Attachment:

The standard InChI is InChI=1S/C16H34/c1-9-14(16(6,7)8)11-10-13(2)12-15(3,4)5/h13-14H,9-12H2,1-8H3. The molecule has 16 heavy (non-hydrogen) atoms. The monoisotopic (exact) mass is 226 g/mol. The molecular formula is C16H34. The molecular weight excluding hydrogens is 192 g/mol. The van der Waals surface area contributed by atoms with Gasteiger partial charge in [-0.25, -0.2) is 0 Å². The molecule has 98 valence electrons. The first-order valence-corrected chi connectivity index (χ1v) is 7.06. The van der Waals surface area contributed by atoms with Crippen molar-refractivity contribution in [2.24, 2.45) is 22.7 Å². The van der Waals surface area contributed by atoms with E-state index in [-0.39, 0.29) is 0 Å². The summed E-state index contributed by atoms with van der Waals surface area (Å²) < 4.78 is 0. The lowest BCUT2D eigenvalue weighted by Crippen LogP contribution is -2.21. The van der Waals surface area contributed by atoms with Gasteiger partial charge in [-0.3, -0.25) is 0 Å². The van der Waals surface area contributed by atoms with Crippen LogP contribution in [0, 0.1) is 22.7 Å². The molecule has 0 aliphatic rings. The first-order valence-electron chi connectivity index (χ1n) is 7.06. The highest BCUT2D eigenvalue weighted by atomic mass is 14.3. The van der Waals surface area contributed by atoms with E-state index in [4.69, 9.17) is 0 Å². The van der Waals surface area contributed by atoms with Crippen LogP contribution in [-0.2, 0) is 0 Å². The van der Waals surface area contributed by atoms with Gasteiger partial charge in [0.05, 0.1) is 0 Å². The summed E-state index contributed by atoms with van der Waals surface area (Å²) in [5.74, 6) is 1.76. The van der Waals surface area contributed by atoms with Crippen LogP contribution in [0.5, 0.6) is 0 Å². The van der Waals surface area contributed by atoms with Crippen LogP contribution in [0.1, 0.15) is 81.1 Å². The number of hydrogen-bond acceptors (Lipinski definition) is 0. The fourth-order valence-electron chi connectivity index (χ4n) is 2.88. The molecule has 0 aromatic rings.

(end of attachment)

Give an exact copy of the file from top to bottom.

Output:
The standard InChI is InChI=1S/C16H34/c1-9-14(16(6,7)8)11-10-13(2)12-15(3,4)5/h13-14H,9-12H2,1-8H3. The molecule has 16 heavy (non-hydrogen) atoms. The monoisotopic (exact) mass is 226 g/mol. The molecular formula is C16H34. The molecular weight excluding hydrogens is 192 g/mol. The van der Waals surface area contributed by atoms with Gasteiger partial charge in [-0.25, -0.2) is 0 Å². The molecule has 98 valence electrons. The first-order valence-corrected chi connectivity index (χ1v) is 7.06. The van der Waals surface area contributed by atoms with Crippen molar-refractivity contribution in [2.24, 2.45) is 22.7 Å². The van der Waals surface area contributed by atoms with E-state index in [-0.39, 0.29) is 0 Å². The summed E-state index contributed by atoms with van der Waals surface area (Å²) < 4.78 is 0. The lowest BCUT2D eigenvalue weighted by Crippen LogP contribution is -2.21. The van der Waals surface area contributed by atoms with Gasteiger partial charge in [-0.3, -0.25) is 0 Å². The van der Waals surface area contributed by atoms with Crippen LogP contribution in [0, 0.1) is 22.7 Å². The molecule has 0 aliphatic rings. The first-order valence-electron chi connectivity index (χ1n) is 7.06. The highest BCUT2D eigenvalue weighted by atomic mass is 14.3. The van der Waals surface area contributed by atoms with E-state index in [4.69, 9.17) is 0 Å². The van der Waals surface area contributed by atoms with Crippen LogP contribution in [-0.2, 0) is 0 Å². The van der Waals surface area contributed by atoms with Gasteiger partial charge in [0.05, 0.1) is 0 Å². The summed E-state index contributed by atoms with van der Waals surface area (Å²) in [5.74, 6) is 1.76. The van der Waals surface area contributed by atoms with Crippen LogP contribution in [0.5, 0.6) is 0 Å². The van der Waals surface area contributed by atoms with Crippen LogP contribution in [0.1, 0.15) is 81.1 Å². The number of hydrogen-bond acceptors (Lipinski definition) is 0. The fourth-order valence-electron chi connectivity index (χ4n) is 2.88. The molecule has 0 aromatic rings.